Facilitating Difficult Family Discussions in Family & Probate Law
By: Deborah Kane Rein and Frank Kenison
Both probate and family law are areas where managing clients’ emotions sometimes can be as important as the legal advice lawyers give them. Moreover, in these same practice areas, attorneys advising their client to deal directly with the emotions present in their inter-family dynamics can avoid future costly confrontations. Encouraging family members to engage in difficult discussions not ordinarily encompassed within the attorney-client relationship should be considered a best practice in these emotionally-fraught areas of law practice. One way of assisting clients in this regard is to recommend a facilitator to help adult family members have difficult conversations about implications for the family of divorce, remarriage, estate planning, medical and end of life issues.
These discussions can occur either (a) to assist the client in making decisions that will have an impact on other family members or (b) to follow up and explain decisions that have already been made. They offer an opportunity to include the entire family in discussing issues that will affect them in some way. The discussions do not require a waiver of attorney-client privilege yet allow family members to have substantive discussions about important family matters, to educate and prepare them for the future.
Many family law practitioners have seen cases where adult children take sides with one parent or another, where they insert themselves in decisions that need to be made by their parents as they terminate their marriage, or where a parent’s concern about adult children influences the decisions they make about their own future. This intervention – directly or indirectly – can be the result of years of certain family dynamics, grief over losing a familiar and comforting family structure, concern for a parent’s well-being, or anxiety about their role in the parents’ post-divorce life. Estate planners face similar dilemmas and, while they can prepare estate plans which articulate the intent of the parents, those plans often fail to explain unequal distributions of estate assets or the appointment of some but not all children in fiduciary roles. The intentions of the parents are often frustrated or contested by protective or fearful adult children. And the persons most capable of addressing the children’s anxieties – the parents – are deceased.
Rather than having the attorney-client relationship hampered by insidious family dynamics, it may be in the client’s interest for the lawyer to refer the family to a mediator, who can facilitate a discussion among all involved family members. If done prior to final divorce decisions being made, or an estate plan being finalized, the process can help the clients make better decisions for themselves. For example, after such a discussion, it may be revealed that the children are not as attached to the camp in Pittsburgh, NH as previously thought, making easier the decision to sell the real estate to provide cash for the marital estate, or to avoid it as a potential probate asset.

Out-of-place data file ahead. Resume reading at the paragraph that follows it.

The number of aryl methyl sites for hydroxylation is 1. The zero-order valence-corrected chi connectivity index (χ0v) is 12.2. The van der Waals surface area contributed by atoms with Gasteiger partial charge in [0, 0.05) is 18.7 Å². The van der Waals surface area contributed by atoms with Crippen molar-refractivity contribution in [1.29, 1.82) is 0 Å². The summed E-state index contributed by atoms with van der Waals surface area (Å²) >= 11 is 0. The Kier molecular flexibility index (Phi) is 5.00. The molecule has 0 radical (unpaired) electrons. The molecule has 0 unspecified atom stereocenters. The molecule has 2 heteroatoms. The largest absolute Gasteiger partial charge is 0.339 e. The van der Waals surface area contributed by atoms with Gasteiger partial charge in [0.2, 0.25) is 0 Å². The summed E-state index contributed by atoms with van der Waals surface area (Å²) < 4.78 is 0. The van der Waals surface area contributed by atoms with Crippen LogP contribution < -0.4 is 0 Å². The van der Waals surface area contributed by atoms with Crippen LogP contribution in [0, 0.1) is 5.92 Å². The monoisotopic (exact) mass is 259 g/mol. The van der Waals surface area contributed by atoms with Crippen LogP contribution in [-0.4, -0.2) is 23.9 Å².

Likewise, if the discussion occurs after decisions are made, especially in an uncontested divorce or in an estate plan, the parents can explain to their adult children why certain decisions were made and affirm that these are their decisions, which they wish the children to respect, thereby, perhaps, relieving some of the grief and anxiety that can lead to costly and time-consuming litigation.
Having discussions with adult children before and/or after a remarriage can be crucial toward supporting a successful remarriage and avoiding future conflict. Likewise, advising adult children of your estate planning decisions and the reasons for them may alleviate the surprise and resentment which may arise subsequently and drive family members to court. The same reasoning applies to the execution of advanced directives by parents. Including adult children in these conversations may avert the subsequent will contest action and may facilitate a consensus by family members over the use of an advanced directive to make end of life decisions and provide support to the agent implanting these actions.
Open communication is a powerful tool in avoiding unnecessary conflict for families. Knowledge and lack of surprise can temper unproductive emotional responses. In order to offer peace of mind to clients and protect against future litigation, an attorney working with clients on family-related issues would be well-advised to recommend facilitated family discussions on difficult issues.